The Karem Aircraft spinoff Overair has revealed the commercial design for its Butterfly eVTOL: a six-seat, fully electric air taxi that the company claims will be the quietest and most efficient aircraft in its class.
The original concept for Butterfly was unveiled at the second Uber Elevate Summit in 2018. The vectored thrust aircraft is based on Karem’s proprietary optimum speed propulsion technology, which incorporates more than 20 years and $150 million of research and development in the context of military rotorcraft programs.
Optimum speed propulsion uses relatively large, slow-turning propellers with blades that are light and rigid enough to vary their speed of rotation in different flight regimes without encountering unacceptable vibration. According to Overair, compared to eVTOL designs with smaller propellers, Butterfly will require less power at all airspeeds, but especially in a hover.
Meanwhile, the large total blade area and low disc loading will allow Butterfly’s propellers to spin at slower speeds than competing designs, enabling the low noise that will be critical for operating in urban environments. Overair projects that Butterfly will generate just 55 dBA in a hover (measured at a distance of 100 meters/330 feet) and 30 dBA in cruise (at a distance of 500 meters/1,640 feet) — at least as quiet as any eVTOL demonstrated to date.
“What we’ve done over the last 20 years . . . is develop a very rich tapestry of interlinked technologies having to do with vertical-lift propulsion that provide extraordinary performance [with] very, very low noise and very, very low levels of vibration,” Overair CEO Ben Tigner said during a Vertical Flight Society briefing for media on Aug. 11. “And it’s that interlinking set of technologies that really builds the magic of what is embedded in Butterfly.”
With a $25 million Series A investment from Korean industrial conglomerate Hanwha Systems, Overair began the process of splitting off from Karem in 2019, leaving the parent company — founded by legendary aircraft designer Abe Karem — free to focus on its military contracts.
According to Tigner, “Karem Aircraft provided to Overair all the technology, all the design data, and all of the technical expertise in terms of personnel that would be needed to commercialize Butterfly, and since then, we’ve been growing the team as an independent company, and . . . making tremendous strides.”
The new Butterfly retains the same general concept as the original version, with two tilting propellers on a forward wing and two on a rear lifting surface. However, the size of the rear props has been increased, giving the aircraft the ability to land safely with any one prop inoperative. With redundancy across motors, inverters, batteries, and flight control systems, “there’s no single point of failure anywhere that can undo the capability of the aircraft, and in most cases dual and triple failures are things that we can tolerate,” Tigner said.
The piloted aircraft has a target payload of 1,100 pounds (500 kilograms) and will be able to accommodate up to five passengers and/or cargo. Butterfly should have a top speed of 200 miles per hour (320 kilometers per hour) and a range of over 100 miles (160 km). According to Butterfly program manager Jim Orbon, those figures are based on state-of-the-art batteries that are commercially available today, but the company — which is targeting Federal Aviation Administration certification in 2025 — doesn’t expect to lock in cell chemistry for its production aircraft until around 2023.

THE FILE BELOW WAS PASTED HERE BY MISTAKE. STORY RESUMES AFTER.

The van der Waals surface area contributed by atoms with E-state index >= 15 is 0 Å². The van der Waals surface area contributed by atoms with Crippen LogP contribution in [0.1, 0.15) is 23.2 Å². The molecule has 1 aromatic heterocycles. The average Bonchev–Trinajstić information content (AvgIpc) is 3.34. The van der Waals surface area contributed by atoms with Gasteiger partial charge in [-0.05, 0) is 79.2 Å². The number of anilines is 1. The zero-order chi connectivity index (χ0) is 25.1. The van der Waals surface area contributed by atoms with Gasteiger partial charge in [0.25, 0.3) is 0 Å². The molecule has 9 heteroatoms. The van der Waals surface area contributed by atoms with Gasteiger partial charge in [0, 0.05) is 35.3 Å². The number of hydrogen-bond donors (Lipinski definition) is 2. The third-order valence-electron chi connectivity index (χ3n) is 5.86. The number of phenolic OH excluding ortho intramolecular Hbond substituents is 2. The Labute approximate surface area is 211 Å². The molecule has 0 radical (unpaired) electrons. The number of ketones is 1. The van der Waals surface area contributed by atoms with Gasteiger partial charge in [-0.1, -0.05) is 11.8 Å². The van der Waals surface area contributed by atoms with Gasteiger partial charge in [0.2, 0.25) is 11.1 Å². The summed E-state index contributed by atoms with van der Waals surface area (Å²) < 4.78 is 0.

Orbon noted that, compared to eVTOL designs with high disc loading and high power consumption in a hover, Butterfly’s specific power profile is “a lot more consistent with automotive uses that are a little bit more biased towards energy density versus power density.” That should give Overair the opportunity to leverage more of the investment that is pouring into R&D for electric vehicle batteries, he suggested.
According to Tigner, Butterfly will have a unified flight control system like the one found on the Lockheed Martin F-35B, which keeps control actions consistent between hovering and forward flight (an approach also being taken by Joby). Meanwhile, the fly-by-wire flight control system will enable envelope protections to prevent many accidents caused by pilot error, in keeping with the eVTOL industry’s vision for simplified vehicle operations, he said.
Also similar to Joby, Overair is “interested in capturing the synergies on both the financial and engineering side that result from operating the aircraft in addition to building it,” according to head of business development Josh Aronoff. But the company is keeping its options open, added product manager Craig Smith: “There’s certain aspects that we are looking at and other aspects that we’re considering other partnerships for handling certain parts of the ride service.”
The Santa Ana, California-based company expects to fly an uncrewed, full-scale demonstrator aircraft next year with an emphasis on proving out the Butterfly’s propulsion technologies. That will be followed by design of a conforming prototype, probably by late 2023, Orbon said.
With respect to funding, Overair expects that Hanwha Systems will continue to be an important financial as well as strategic partner, as Hanwha “has very large and clear aspirations to be a global leader in urban air mobility, beyond [its] participation with Overair,” Aronoff said. For example, Hanwha and the advanced air mobility (AAM) infrastructure provider Skyports recently announced a memorandum of understanding to collaborate on AAM infrastructure, flight services, and a mobility platform.
“But obviously, [the] certification of a clean-slate aircraft will require additional financing,” Aronoff continued. “So safe to say you can expect to see additional financial rounds, but TBD on the details.”